Wireless still has a few hurdles to jump

If memory serves, 1987 was known as the Year of the LAN. That was the year that local area network technology was supposed to have become mainstream after mass adoption of PCs.

If memory serves, 1987 was known as the Year of the LAN. That was the year that local area network technology was supposed to have become mainstream after mass adoption of PCs.

Of course what really happened was that each of the following four years was also known as the Year of the LAN. Fast-forward to 2001 and we find ourselves in a similar situation. But instead of LAN technology, we are now in the midst of the Year of Wireless Networking. Naturally, this is only the first year of wireless technology, and based on the current state of affairs we can expect at least four more consecutive years.

What leads us into our current state of wireless frenzy is the rapid adoption of 802.11 wireless LANs and the proliferation in the US of wireless devices such as pagers from Research In Motion. Both of these networking technologies are a boon to end users, but they are only a beginning. In fact, a number of hurdles must be overcome before wireless technologies really go mainstream.

1. The first hurdle is to understand that the majority of wide area wireless networks are built on top of technology originally designed for voice rather than data traffic. In the not-too-distant future, many of these networks will be made obsolete by wireless networks that were designed from the ground up to efficiently carry IP traffic -- rather than voice traffic -- at lower costs.

2. There are too many spectrum options for end-users to deal with. Until we can seamlessly move from a wireless wide area network to a local area network (and vice versa) without having to reboot our systems, an element of inconvenience -- brought on by having to swap out PC cards -- will always exist.

3. At the same time, the pace of innovation is troubling. By the time IT people are done deploying 802.11 wireless LANs, new spectrum options will be made available to create wireless metropolitan area networks, thereby making many wireless LANs redundant.

4. Application developers still consider wireless to be a niche application. This means that they think of wireless applications as an afterthought, rather than building wireless support directly into the application.

5. The road to building 3G (third-generation) networks is fraught with financial peril because the costs of building these networks will exceed the prices that carriers can realistically charge for these services given the pricing of existing services.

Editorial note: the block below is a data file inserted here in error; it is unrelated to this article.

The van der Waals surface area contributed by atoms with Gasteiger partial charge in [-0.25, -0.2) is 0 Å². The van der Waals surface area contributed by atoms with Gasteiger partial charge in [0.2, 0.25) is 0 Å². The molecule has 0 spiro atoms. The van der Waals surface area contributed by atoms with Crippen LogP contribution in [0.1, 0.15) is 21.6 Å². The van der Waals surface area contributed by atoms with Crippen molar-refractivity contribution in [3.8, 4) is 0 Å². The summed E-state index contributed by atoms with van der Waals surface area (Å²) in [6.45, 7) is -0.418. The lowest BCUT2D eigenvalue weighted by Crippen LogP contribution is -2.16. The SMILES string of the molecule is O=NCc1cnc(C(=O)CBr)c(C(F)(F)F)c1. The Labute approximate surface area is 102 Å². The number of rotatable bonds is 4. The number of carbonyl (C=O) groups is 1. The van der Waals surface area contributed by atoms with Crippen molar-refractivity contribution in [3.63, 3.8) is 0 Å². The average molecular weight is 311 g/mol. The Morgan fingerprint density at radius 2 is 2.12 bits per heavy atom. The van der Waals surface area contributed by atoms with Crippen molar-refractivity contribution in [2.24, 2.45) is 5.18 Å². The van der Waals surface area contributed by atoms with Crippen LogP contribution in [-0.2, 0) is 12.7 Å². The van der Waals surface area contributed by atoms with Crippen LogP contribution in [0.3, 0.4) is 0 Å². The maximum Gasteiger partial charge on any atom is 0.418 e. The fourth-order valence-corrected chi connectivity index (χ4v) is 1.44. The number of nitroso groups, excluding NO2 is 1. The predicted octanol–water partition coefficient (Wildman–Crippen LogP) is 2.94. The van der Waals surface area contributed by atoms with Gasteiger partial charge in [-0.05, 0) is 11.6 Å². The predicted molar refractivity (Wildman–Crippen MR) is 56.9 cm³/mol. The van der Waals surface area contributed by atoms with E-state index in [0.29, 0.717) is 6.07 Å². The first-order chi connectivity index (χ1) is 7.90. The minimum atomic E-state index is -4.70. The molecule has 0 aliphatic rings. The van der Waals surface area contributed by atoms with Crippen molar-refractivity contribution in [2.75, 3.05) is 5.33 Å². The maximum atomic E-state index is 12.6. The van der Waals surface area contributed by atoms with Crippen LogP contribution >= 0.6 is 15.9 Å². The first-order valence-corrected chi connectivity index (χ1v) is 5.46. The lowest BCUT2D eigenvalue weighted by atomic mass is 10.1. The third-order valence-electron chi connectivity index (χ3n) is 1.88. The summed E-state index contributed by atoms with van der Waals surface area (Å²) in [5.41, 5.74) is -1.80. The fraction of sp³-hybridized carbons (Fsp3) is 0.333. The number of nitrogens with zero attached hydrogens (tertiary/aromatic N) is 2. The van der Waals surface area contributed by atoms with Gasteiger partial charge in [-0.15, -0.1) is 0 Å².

6. Confusion over protocols is freezing application developer efforts while they wait to see which standards will actually have traction in the market. WAP (wireless application protocol) v iMode v HTML discussions are further exacerbated by spectrum overlap battles between 802.11 and Bluetooth specifications.

7. Security is a major unresolved issue. There is no such thing as a secure wireless network, and this shortcoming will give many companies pause before adopting wireless technology more broadly.

8. Application integration at the enterprise level remains a problem. A number of middleware solutions are available, but they all require lots of hands-on IT support to make sure that applications remain compatible as each upgrade and new device is added to the network.

9. Privacy is about to become a major problem with the adoption of location-based services that can track where an individual user is at any given moment. It won't be too long before some entity abuses this capability to invade someone's privacy.

10. There's no one-stop shopping solution for the enterprise, so if you want to build out a wireless network on a nationwide level, you need to be your own solutions integrator. Do not despair -- the wireless glass is truly half full rather than half empty. But in the short term, we need to be careful not to get too carried away. After all, progress will surely come, it just won't happen overnight or even within a single year.

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